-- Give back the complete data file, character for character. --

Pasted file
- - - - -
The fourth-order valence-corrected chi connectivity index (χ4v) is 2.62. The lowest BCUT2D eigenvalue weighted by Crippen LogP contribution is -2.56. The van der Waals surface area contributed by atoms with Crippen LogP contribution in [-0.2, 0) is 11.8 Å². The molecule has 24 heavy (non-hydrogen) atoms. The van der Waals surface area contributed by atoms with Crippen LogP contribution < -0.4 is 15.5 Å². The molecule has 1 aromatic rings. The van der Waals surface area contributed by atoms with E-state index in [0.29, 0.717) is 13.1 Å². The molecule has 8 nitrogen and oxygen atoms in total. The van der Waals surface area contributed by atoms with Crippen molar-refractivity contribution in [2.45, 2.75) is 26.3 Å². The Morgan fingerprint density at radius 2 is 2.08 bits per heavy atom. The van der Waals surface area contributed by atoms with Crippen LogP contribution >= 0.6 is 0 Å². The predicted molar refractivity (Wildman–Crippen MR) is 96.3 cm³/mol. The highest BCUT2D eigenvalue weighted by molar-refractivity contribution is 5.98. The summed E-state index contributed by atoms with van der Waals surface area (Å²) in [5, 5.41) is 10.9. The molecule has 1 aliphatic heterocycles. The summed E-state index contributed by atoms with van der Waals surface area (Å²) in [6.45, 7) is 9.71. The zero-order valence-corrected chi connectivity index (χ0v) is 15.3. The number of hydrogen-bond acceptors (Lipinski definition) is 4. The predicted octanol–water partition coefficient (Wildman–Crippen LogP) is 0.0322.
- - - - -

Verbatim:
The fourth-order valence-corrected chi connectivity index (χ4v) is 2.62. The lowest BCUT2D eigenvalue weighted by Crippen LogP contribution is -2.56. The van der Waals surface area contributed by atoms with Crippen LogP contribution in [-0.2, 0) is 11.8 Å². The molecule has 24 heavy (non-hydrogen) atoms. The van der Waals surface area contributed by atoms with Crippen LogP contribution < -0.4 is 15.5 Å². The molecule has 1 aromatic rings. The van der Waals surface area contributed by atoms with E-state index in [0.29, 0.717) is 13.1 Å². The molecule has 8 nitrogen and oxygen atoms in total. The van der Waals surface area contributed by atoms with Crippen molar-refractivity contribution in [2.45, 2.75) is 26.3 Å². The Morgan fingerprint density at radius 2 is 2.08 bits per heavy atom. The van der Waals surface area contributed by atoms with Crippen LogP contribution >= 0.6 is 0 Å². The predicted molar refractivity (Wildman–Crippen MR) is 96.3 cm³/mol. The highest BCUT2D eigenvalue weighted by molar-refractivity contribution is 5.98. The summed E-state index contributed by atoms with van der Waals surface area (Å²) in [5, 5.41) is 10.9. The molecule has 1 aliphatic heterocycles. The summed E-state index contributed by atoms with van der Waals surface area (Å²) in [6.45, 7) is 9.71. The zero-order valence-corrected chi connectivity index (χ0v) is 15.3. The number of hydrogen-bond acceptors (Lipinski definition) is 4. The predicted octanol–water partition coefficient (Wildman–Crippen LogP) is 0.0322.